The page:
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Theatre Rhino to Encore BREAKING THE CODE - THE ALAN TURING STORY This August

Due to popular demand and great reviews when it played in San Francisco in March, BREAKING THE CODE - THE ALAN TURING STORY by Hugh Whitemore is coming back for a return engagement for 20 performances only -- Aug. 5 - 29, 2015 (Wed. - Sat. - 8:00 pm / Sat. Matinees - 3:00 pm) in this exclusive Theatre Rhinoceros production in San Francisco.

Shows are at The Eureka Theatre, 215 Jackson St. (btwn. Front & Battery Sts.), in SF 94111, Embarcadero BART). Tickets are $10 - $30 and are available at or
1-800-838-3006. (Previews are pay-what-you-wish.)

Breaking The Code features Bay Area actors (alphabetically): Kevin Copps (Smith); Alisha Ehrlich (Pat); John Fisher (Turing); Val Hendrixson* (Knox); Celia Maurice (Sara); Heren Patel (Chris); Patrick Ross (Ross); Frank Wang (Ron).

Technical credits include: Lighting & Scenic Design: Jon Wai-keung Lowe; Costumes: Lara Rempel; Sound Design: Colin Johnson/Anthony Jue; Photos by David Wilson. Breaking The Code is directed by the Glickman and Critics' Circle Award-winning John Fisher. *Member Actor's Equity Association.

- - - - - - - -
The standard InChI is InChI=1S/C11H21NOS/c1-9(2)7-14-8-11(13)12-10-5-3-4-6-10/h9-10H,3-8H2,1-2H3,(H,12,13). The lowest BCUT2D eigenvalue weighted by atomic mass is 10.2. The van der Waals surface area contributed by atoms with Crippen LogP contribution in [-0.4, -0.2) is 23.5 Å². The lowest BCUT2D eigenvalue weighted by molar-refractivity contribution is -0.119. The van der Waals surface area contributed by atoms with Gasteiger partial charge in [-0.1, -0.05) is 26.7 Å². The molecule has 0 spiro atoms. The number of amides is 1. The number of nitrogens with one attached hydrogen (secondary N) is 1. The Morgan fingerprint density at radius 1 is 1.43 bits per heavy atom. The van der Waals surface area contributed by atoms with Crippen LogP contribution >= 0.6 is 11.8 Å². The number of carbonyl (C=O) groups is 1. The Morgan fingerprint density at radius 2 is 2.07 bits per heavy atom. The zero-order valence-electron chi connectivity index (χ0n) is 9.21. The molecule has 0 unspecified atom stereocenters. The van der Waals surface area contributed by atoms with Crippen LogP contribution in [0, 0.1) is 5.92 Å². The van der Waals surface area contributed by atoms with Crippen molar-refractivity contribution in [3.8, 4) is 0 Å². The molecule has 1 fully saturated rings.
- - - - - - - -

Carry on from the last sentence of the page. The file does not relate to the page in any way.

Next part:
Breaking the Code by Hugh Whitemore is a gripping biographical drama about homosexual scientist Alan Turing, the eccentric genius who fought on two fronts. Turing played a major role in winning the World War II, and he also battled with British morality. He broke the complex German code called Enigma, enabling allied forces to foresee Nazi u-boat maneuvers. Since his work was classified top secret for years after the war, no one knew how much was owed to him when he was put on trial for breaking another code - the taboo against homosexuality. Turing, who was also the first to conceive of and basically invent the computer, the machine that forever altered our modern world, was convicted of the criminal act of homosexuality and sentenced to undergo hormone treatments which left him physically and mentally debilitated. He died a suicide, forgotten and alone. This play is about who he was, what happened to him and why.

Renowned British actor Derek Jacobi took the London (1986) and Broadway theatre community (1987 - 3 Tony nominations) by storm in this exceptional biographical drama. Breaking The Code was produced by the BBC in 1996 and broadcast on PBS in the USA. The Imitation Game (2014) -- a feature film about Alan Turing opened theatrically world-wide - wowing critics and audiences alike. (Nominated for 8 Academy Award - won for best adapted screenplay, and for 5 Golden Globe Awards.)